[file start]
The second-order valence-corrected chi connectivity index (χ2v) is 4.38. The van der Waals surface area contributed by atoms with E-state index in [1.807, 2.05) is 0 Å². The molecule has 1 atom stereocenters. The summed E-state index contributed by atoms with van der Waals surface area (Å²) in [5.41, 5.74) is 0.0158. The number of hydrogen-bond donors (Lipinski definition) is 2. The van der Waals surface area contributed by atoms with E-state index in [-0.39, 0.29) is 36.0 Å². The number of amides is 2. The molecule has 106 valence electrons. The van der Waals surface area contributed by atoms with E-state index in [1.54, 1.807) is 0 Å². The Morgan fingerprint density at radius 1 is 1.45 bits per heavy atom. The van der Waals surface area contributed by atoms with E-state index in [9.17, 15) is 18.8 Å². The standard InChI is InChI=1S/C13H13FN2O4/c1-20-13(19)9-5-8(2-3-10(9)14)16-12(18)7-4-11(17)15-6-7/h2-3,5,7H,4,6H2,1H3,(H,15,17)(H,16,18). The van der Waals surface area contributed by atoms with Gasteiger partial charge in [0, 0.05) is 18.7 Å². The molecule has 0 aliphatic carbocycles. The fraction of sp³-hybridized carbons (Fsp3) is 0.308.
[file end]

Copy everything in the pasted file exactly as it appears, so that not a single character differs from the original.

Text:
The second-order valence-corrected chi connectivity index (χ2v) is 4.38. The van der Waals surface area contributed by atoms with E-state index in [1.807, 2.05) is 0 Å². The molecule has 1 atom stereocenters. The summed E-state index contributed by atoms with van der Waals surface area (Å²) in [5.41, 5.74) is 0.0158. The number of hydrogen-bond donors (Lipinski definition) is 2. The van der Waals surface area contributed by atoms with E-state index in [-0.39, 0.29) is 36.0 Å². The number of amides is 2. The molecule has 106 valence electrons. The van der Waals surface area contributed by atoms with E-state index in [1.54, 1.807) is 0 Å². The Morgan fingerprint density at radius 1 is 1.45 bits per heavy atom. The van der Waals surface area contributed by atoms with E-state index in [9.17, 15) is 18.8 Å². The standard InChI is InChI=1S/C13H13FN2O4/c1-20-13(19)9-5-8(2-3-10(9)14)16-12(18)7-4-11(17)15-6-7/h2-3,5,7H,4,6H2,1H3,(H,15,17)(H,16,18). The van der Waals surface area contributed by atoms with Gasteiger partial charge in [0, 0.05) is 18.7 Å². The molecule has 0 aliphatic carbocycles. The fraction of sp³-hybridized carbons (Fsp3) is 0.308.